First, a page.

His safar (journey) begins miles in the air, on a plane to Frankfurt. Gazing at the vast greenery spread across a blue expanse from his airplane window, he concedes that the safar that South Asian cultural idiom considers to be waseela-i-zafar (or one that paves the way to success), is the kind undertaken strenuously on foot or horseback, the rail (which has a romance of its own in the region) or one that involves traversing through rough waters.
Urdu literature critic and writer, Dr Nasir Abbas Nayyar takes readers to the city of Heidelberg where he went to study at Heidelberg University as a post-doctoral fellow researching Urdu texts during the colonial era (Nau-abadiyati Ehed kay Urdu Nisaabaat) in 2011 in his book, Heidelberg ki Diary.
The conversation opens with reflections on the rationale for writing a diary. For Nayyar, maintaining a diary is inherently rebellious. It is a response to the lopsidedness of memory. If frozen in time on a journal, to revisit with a renewed perspective time and again, chronicled moments can escape the tyranny of memory — which not just blots out happy incidents but dwells more on unpleasant events. This journal, whether it belongs to an ordinary person or an acclaimed writer is where the tangible world collides with the world of ideas and thought.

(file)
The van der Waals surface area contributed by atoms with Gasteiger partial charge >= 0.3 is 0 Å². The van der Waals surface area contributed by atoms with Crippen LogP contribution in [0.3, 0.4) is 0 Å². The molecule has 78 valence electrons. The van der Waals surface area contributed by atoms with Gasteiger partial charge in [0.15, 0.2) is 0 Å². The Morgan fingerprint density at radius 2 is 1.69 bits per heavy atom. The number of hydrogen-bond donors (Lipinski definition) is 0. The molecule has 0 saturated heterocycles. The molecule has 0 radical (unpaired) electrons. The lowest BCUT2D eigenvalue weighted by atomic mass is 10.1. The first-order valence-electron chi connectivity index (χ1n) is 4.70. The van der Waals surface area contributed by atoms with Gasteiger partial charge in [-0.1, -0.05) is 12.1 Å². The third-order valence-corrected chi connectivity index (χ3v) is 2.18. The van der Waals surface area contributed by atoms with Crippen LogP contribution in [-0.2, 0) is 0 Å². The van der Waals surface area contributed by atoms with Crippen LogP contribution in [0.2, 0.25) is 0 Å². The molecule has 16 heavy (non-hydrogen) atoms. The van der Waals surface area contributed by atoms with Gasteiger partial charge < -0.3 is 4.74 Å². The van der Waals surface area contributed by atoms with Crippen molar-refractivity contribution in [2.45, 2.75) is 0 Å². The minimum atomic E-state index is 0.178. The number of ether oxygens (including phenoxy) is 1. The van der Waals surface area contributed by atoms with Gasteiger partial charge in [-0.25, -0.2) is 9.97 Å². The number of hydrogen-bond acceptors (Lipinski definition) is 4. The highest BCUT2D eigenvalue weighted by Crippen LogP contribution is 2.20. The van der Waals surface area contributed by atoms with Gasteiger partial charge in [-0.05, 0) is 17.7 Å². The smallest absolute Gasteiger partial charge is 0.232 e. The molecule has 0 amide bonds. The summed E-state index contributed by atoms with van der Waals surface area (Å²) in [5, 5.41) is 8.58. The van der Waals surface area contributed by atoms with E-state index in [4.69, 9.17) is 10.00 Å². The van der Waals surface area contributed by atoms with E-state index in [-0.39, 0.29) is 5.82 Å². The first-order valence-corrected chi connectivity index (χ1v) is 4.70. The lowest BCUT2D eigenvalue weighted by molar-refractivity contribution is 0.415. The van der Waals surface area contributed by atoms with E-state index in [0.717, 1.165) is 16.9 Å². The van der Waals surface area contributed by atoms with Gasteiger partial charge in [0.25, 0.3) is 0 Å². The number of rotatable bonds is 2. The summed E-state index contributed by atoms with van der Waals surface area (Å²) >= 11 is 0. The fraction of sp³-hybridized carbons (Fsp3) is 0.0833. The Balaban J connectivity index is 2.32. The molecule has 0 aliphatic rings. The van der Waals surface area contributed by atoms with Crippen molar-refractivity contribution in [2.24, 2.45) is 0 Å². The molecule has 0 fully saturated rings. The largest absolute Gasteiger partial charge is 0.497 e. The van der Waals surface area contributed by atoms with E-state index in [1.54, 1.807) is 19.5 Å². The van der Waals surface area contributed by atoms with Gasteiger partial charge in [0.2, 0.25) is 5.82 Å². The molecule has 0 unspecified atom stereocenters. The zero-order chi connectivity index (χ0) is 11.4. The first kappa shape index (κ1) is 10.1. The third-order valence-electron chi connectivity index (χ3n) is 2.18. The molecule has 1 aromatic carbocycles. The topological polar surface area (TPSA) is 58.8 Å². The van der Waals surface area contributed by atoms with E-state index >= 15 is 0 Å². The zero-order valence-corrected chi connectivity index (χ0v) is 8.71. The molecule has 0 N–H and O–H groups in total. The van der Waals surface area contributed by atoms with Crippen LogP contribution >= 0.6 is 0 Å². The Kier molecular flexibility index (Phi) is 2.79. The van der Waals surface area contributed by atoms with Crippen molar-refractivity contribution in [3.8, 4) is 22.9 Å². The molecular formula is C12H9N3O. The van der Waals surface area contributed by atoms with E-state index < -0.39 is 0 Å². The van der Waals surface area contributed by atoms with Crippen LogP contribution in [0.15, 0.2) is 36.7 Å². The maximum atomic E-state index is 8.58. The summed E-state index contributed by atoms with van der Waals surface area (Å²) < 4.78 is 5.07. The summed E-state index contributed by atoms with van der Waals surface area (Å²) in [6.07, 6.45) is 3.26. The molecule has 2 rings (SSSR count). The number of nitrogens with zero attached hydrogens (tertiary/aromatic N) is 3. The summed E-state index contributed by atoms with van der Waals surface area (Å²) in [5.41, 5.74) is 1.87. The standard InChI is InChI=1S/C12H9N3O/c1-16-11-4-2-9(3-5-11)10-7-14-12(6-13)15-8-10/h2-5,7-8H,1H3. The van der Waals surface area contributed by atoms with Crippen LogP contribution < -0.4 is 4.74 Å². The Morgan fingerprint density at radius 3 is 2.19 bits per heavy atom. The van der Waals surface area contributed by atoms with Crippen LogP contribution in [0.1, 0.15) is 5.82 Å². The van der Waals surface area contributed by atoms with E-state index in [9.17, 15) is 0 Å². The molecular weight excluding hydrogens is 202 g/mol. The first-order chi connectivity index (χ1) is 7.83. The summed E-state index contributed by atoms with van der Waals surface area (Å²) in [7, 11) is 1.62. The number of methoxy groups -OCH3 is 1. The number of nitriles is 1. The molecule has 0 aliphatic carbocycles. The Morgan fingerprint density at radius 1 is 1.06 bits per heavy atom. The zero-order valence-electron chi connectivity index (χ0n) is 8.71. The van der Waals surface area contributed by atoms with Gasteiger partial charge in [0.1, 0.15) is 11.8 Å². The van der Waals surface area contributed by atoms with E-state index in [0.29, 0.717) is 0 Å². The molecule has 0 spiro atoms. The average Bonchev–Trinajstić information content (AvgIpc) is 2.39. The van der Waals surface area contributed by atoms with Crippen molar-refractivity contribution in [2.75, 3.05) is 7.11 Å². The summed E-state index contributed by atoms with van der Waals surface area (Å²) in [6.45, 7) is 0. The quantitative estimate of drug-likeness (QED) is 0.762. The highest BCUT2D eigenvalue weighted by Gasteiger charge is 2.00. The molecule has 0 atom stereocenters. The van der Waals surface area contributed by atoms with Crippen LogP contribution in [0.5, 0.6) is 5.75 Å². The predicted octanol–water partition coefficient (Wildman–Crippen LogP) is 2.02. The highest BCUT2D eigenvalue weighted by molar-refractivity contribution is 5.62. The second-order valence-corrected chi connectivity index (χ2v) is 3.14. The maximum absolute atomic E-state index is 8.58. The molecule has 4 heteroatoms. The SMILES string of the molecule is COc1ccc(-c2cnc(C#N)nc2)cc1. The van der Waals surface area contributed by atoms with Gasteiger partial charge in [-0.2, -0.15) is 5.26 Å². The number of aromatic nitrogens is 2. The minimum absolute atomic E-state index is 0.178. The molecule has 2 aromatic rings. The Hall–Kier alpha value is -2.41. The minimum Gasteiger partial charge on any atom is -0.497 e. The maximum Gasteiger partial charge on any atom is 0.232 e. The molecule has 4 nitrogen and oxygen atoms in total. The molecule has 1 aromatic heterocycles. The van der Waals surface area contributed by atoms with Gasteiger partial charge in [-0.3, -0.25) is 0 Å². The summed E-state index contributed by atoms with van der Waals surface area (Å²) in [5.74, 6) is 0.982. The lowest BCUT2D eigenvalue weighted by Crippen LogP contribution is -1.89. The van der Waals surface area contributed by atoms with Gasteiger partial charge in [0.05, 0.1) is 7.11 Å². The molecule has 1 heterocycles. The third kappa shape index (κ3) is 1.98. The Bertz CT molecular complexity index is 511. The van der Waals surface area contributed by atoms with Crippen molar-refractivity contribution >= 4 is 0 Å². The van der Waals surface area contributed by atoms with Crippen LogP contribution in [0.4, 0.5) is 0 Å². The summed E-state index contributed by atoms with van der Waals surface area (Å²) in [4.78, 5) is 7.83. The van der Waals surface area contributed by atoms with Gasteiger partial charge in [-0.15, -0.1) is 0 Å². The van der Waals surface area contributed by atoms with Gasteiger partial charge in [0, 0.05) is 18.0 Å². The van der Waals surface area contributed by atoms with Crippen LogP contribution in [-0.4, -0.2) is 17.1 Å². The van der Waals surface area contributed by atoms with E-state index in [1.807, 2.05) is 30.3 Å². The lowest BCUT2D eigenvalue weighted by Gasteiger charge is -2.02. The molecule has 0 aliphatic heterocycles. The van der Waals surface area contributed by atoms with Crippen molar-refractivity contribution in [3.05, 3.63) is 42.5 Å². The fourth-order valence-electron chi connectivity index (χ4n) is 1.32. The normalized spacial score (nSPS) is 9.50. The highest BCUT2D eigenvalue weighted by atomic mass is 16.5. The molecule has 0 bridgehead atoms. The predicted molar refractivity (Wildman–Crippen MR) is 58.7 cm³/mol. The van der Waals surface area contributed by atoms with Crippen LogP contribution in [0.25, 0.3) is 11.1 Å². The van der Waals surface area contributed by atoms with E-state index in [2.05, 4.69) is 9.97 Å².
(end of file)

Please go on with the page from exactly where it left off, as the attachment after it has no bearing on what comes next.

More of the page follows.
True to this notion, he brings out the significance of mundane routine life, in terms of the lived human experience. Elegant in its simplicity, the language makes ideas accessible. The author’s emotional struggle as he tries to negotiate with a new shehr makes for a gripping read. There are times when his solitude is a hymn to life and times when it stings: The diary entries grow shorter. More further apart. The tone darkens. But then, he returns with an evolved sensibility.
From travel jitters upon landing in Frankfurt in a post-9/11 world to over-packing clothes for a ‘colder climate’ and going through a random bag check on the airport, the author manages to comment on the political and sociological realities but keeps the readers engaged in a subtle manner. While appreciating the polite and friendly demeanour of ordinary Germans who helped him with directions as a student, Nayyar muses over the fact that he hadn’t counted the airport security official who checked his bag at the airport as German. “Because the police is just the police — no matter what country it is, they are all the same!”